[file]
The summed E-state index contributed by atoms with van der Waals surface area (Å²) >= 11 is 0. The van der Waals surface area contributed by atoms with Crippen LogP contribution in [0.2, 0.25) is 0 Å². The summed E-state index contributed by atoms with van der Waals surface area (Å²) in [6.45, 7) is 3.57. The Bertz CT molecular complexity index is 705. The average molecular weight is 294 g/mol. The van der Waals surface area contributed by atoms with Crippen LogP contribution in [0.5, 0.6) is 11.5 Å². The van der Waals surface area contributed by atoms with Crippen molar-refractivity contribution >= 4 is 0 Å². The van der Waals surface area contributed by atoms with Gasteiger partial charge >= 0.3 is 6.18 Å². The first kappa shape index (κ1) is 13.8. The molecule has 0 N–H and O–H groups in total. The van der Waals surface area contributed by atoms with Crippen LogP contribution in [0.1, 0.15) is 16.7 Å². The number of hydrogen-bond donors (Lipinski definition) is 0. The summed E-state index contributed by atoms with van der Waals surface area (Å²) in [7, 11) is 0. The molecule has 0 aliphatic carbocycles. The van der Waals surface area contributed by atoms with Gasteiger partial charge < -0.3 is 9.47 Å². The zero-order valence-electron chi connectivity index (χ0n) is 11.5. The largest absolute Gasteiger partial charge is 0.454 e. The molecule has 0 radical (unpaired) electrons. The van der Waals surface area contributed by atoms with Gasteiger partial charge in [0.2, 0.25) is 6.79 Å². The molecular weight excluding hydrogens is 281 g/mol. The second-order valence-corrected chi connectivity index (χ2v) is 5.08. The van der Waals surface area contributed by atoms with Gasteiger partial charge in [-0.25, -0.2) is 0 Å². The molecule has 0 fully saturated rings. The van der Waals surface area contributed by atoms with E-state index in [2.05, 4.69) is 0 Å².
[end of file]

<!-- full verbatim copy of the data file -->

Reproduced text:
The summed E-state index contributed by atoms with van der Waals surface area (Å²) >= 11 is 0. The van der Waals surface area contributed by atoms with Crippen LogP contribution in [0.2, 0.25) is 0 Å². The summed E-state index contributed by atoms with van der Waals surface area (Å²) in [6.45, 7) is 3.57. The Bertz CT molecular complexity index is 705. The average molecular weight is 294 g/mol. The van der Waals surface area contributed by atoms with Crippen LogP contribution in [0.5, 0.6) is 11.5 Å². The van der Waals surface area contributed by atoms with Crippen molar-refractivity contribution >= 4 is 0 Å². The van der Waals surface area contributed by atoms with Gasteiger partial charge >= 0.3 is 6.18 Å². The first kappa shape index (κ1) is 13.8. The molecule has 0 N–H and O–H groups in total. The van der Waals surface area contributed by atoms with Crippen LogP contribution in [0.1, 0.15) is 16.7 Å². The number of hydrogen-bond donors (Lipinski definition) is 0. The summed E-state index contributed by atoms with van der Waals surface area (Å²) in [7, 11) is 0. The molecule has 0 aliphatic carbocycles. The van der Waals surface area contributed by atoms with Gasteiger partial charge < -0.3 is 9.47 Å². The zero-order valence-electron chi connectivity index (χ0n) is 11.5. The largest absolute Gasteiger partial charge is 0.454 e. The molecule has 0 radical (unpaired) electrons. The van der Waals surface area contributed by atoms with Gasteiger partial charge in [0.2, 0.25) is 6.79 Å². The molecular weight excluding hydrogens is 281 g/mol. The second-order valence-corrected chi connectivity index (χ2v) is 5.08. The van der Waals surface area contributed by atoms with Gasteiger partial charge in [-0.25, -0.2) is 0 Å². The molecule has 0 fully saturated rings. The van der Waals surface area contributed by atoms with E-state index in [2.05, 4.69) is 0 Å².